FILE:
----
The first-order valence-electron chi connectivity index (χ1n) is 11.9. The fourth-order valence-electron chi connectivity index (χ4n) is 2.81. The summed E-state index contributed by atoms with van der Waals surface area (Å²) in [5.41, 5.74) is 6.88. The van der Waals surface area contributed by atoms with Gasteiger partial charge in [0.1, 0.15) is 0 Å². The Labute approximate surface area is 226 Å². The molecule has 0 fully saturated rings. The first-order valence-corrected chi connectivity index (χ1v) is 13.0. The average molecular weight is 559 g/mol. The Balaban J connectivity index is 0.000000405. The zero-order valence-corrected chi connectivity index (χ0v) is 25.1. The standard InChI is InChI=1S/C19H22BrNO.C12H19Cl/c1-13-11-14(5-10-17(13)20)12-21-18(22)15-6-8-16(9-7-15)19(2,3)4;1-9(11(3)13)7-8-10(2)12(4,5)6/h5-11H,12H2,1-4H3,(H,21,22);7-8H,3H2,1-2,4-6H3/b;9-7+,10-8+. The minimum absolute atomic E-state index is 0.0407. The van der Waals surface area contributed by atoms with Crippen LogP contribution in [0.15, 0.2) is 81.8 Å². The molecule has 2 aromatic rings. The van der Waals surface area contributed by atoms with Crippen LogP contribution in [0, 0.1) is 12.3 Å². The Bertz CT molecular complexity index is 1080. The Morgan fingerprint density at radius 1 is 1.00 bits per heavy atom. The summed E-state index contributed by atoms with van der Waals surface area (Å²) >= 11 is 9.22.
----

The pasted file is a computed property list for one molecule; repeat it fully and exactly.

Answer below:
The first-order valence-electron chi connectivity index (χ1n) is 11.9. The fourth-order valence-electron chi connectivity index (χ4n) is 2.81. The summed E-state index contributed by atoms with van der Waals surface area (Å²) in [5.41, 5.74) is 6.88. The van der Waals surface area contributed by atoms with Gasteiger partial charge in [0.1, 0.15) is 0 Å². The Labute approximate surface area is 226 Å². The molecule has 0 fully saturated rings. The first-order valence-corrected chi connectivity index (χ1v) is 13.0. The average molecular weight is 559 g/mol. The Balaban J connectivity index is 0.000000405. The zero-order valence-corrected chi connectivity index (χ0v) is 25.1. The standard InChI is InChI=1S/C19H22BrNO.C12H19Cl/c1-13-11-14(5-10-17(13)20)12-21-18(22)15-6-8-16(9-7-15)19(2,3)4;1-9(11(3)13)7-8-10(2)12(4,5)6/h5-11H,12H2,1-4H3,(H,21,22);7-8H,3H2,1-2,4-6H3/b;9-7+,10-8+. The minimum absolute atomic E-state index is 0.0407. The van der Waals surface area contributed by atoms with Crippen LogP contribution in [0.15, 0.2) is 81.8 Å². The molecule has 2 aromatic rings. The van der Waals surface area contributed by atoms with Crippen LogP contribution in [0, 0.1) is 12.3 Å². The Bertz CT molecular complexity index is 1080. The Morgan fingerprint density at radius 1 is 1.00 bits per heavy atom. The summed E-state index contributed by atoms with van der Waals surface area (Å²) >= 11 is 9.22.